The evidence of sophisticated malware in Pinduoduo's app is a result of intense scrutiny of TikTok apps from China, amid concerns about data security.

Some American legislators are calling for a ban on the popular short video app. Congress grilled Shou Chew, the CEO of the app, for five hours last Wednesday about their relations with China.

These revelations will likely draw attention to Pinduoduo’s international sister app Temu. It is currently at the top of US download charts and expanding rapidly in other Western countries. They are both owned by PDD, a multi-national company with roots in China.

Although Temu was not implicated in the alleged crimes, Pinduoduo's alleged actions could cast a shadow on its sister app's global expansion.

There is no evidence Pinduoduo gave data to the Chinese government. However, Beijing has a significant influence over the businesses that fall under its control. This raises concerns among US lawmakers about whether any Chinese company could be forced into cooperation with security activities.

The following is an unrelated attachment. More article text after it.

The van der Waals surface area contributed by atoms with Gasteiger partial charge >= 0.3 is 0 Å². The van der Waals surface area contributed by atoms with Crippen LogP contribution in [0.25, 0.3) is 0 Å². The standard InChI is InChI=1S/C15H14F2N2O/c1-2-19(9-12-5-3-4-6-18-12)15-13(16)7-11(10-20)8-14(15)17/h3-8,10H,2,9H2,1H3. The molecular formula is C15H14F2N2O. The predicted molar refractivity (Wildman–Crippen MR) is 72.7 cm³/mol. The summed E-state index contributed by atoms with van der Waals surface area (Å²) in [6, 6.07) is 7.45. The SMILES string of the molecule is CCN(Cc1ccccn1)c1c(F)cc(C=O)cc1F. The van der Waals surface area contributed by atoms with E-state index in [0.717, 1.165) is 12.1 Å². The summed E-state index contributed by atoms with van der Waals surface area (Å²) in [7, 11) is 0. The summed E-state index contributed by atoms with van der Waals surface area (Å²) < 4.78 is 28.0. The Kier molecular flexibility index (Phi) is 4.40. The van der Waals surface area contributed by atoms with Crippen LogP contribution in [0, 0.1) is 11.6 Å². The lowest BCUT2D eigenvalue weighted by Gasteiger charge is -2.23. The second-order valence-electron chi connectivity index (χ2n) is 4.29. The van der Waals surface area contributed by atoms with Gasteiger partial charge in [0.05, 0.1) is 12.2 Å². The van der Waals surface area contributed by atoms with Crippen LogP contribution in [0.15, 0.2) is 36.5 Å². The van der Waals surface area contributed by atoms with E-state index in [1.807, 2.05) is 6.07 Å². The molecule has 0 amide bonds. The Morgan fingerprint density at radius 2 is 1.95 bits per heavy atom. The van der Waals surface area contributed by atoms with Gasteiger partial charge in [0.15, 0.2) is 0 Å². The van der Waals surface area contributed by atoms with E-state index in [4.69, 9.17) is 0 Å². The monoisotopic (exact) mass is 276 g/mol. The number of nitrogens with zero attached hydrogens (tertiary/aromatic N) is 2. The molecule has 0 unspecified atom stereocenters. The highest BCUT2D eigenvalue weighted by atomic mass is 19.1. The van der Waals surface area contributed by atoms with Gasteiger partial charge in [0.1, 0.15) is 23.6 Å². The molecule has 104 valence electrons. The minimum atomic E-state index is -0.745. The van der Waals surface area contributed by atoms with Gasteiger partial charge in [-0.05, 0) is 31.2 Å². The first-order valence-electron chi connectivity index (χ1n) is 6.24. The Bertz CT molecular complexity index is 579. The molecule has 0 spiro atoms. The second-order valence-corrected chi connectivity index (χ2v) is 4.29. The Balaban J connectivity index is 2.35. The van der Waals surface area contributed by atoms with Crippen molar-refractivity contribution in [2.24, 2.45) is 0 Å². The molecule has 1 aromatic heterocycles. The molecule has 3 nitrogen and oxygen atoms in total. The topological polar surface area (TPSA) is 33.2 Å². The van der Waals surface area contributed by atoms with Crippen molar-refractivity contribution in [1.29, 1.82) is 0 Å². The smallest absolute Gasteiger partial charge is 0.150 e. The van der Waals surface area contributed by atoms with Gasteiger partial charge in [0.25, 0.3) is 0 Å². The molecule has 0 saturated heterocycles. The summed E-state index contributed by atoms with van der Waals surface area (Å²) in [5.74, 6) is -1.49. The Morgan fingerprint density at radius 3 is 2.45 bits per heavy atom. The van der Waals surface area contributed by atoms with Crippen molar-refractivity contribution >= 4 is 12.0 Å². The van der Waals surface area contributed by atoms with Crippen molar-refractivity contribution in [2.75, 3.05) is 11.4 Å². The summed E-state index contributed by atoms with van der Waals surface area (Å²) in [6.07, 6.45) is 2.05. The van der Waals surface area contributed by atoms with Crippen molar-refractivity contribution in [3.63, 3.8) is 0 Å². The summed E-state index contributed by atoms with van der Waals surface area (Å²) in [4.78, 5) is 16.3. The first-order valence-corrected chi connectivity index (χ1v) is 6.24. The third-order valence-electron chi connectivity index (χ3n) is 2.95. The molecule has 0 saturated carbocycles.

These findings come after Google suspended Pinduoduo's Play Store account in March due to malware found in previous versions of the app.

Bloomberg reported that a Russian cybersecurity firm had identified malware in the app.

Pinduoduo previously denied the'speculation and accusation' that Pinduoduo's app was malicious.

CNN reached out to PDD several times via email and telephone for comments, but has yet to receive a reply.

Rise to Success

Pinduoduo boasts a user base of three quarters of China's online population, and a market worth three times as high as eBay (EBAY). But it wasn't always an internet shopping giant.